However, it turns out that there's actually 154,000 people who are currently enrolled in a sort of healthcare batter's box, being placed on hold until MA's screwed-up exchange is able to absorb them into the system via proper ACA-compliant QHPs (or Medicaid/CHIP...not sure about that yet):

Unable to immediately enroll applicants in new, private plans under the Affordable Care Act, state officials extended existing state coverage for about 124,000 individuals, and granted temporary state coverage to about 30,000 new applicants. Those individuals were supposed to move onto new plans by March. 31; the federal waiver gives officials another three months to do that.

So why am I bringing this up today, 3 weeks after that story broke? Because a contributor called my attention to this story out of Oregon:

Massachusett's ACA exchange website is still undergoing massive technical problems, but there's been significant progress made in processing a mountain of paper applications. The immediate impact isn't that significant (11,000 total enrollments = only 2,861 more than the Feb. 1st tally), but the article suggests that another 50,000 applications should be getting pushed through the system any day now... 

Officials running the state’s troubled health insurance marketplace reported progress on Friday toward addressing its most immediate problem -- a massive backlog in processing applications...

As a result, people were urged to file paper applications instead, both to replace expiring policies and to enroll for the first time. The nearest-term problem has been simply processing 72,000 applications, many of which come from uninsured residents....

Overall, a spokesman for the marketplace said that there have been about 11,000 people who have newly enrolled successfully for coverage since October, almost all in unsubsidized coverage.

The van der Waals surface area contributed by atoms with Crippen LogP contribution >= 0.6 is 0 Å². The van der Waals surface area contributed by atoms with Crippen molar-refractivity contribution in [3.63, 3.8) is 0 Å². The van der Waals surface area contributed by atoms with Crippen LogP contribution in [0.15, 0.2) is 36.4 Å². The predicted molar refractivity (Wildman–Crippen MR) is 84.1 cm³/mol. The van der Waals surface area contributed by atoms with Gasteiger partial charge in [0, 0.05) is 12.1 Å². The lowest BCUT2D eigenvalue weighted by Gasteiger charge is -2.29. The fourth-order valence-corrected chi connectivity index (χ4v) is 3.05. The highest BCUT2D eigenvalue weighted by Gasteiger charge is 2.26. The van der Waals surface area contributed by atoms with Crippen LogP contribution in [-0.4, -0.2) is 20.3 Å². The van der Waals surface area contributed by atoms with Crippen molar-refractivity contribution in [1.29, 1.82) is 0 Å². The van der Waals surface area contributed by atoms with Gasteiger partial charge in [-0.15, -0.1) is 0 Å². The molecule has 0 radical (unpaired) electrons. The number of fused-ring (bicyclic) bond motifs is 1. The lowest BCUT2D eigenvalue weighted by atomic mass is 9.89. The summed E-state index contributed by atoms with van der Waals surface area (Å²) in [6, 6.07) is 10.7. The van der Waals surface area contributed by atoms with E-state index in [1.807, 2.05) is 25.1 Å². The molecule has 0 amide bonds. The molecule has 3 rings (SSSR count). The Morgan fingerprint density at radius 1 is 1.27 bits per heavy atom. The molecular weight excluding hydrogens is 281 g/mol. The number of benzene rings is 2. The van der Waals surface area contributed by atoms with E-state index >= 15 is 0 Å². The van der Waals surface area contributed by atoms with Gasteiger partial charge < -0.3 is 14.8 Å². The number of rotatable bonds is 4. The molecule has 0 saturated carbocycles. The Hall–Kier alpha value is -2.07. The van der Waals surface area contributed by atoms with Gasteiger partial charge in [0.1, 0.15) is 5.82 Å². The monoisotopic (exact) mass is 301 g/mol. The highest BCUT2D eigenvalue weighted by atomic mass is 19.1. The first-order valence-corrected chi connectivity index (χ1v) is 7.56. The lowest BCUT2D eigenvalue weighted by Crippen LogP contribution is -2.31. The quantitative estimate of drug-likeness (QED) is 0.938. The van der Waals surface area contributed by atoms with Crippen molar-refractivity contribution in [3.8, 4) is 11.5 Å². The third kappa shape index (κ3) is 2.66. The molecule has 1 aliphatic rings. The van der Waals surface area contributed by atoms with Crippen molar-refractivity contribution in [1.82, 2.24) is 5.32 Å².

As contributor deaconblues put it, "First mention I've heard of 30K new people being enrolled into Medicaid (in addition to the 130K transitioned from the CommonwealthCare plans)."

Before delving into the website issues, Patrick said Massachusetts still has the highest coverage rate in the nation at 97 percent and faced unique challenges to implementing the ACA because of past health reform efforts. He noted that on Jan. 1 130,000 subscribers to coverage through the Connector were successfully transitioned to new plans under the expansion of MassHealth and 30,000 new adults and children were enrolled in the Medicaid program.

For Massachusetts Health Connector’s Board of Directors, which is meeting today, the key question is: How bad do things have to be – and for how long – before the consequence is a brutal decision?

We know that MITRE, a private contractor, was hired to do a technical review of the flawed website of the Massachusetts state insurance exchange. MITRE is the same company that pointed out certain vulnerabilities in HealthCare.gov that have later been fixed.

CGI, which has been responsible for development, failed to deliver a working website. Worse than that: after three months, there is still no indication that CGI has the competency required to fix the website.

Pages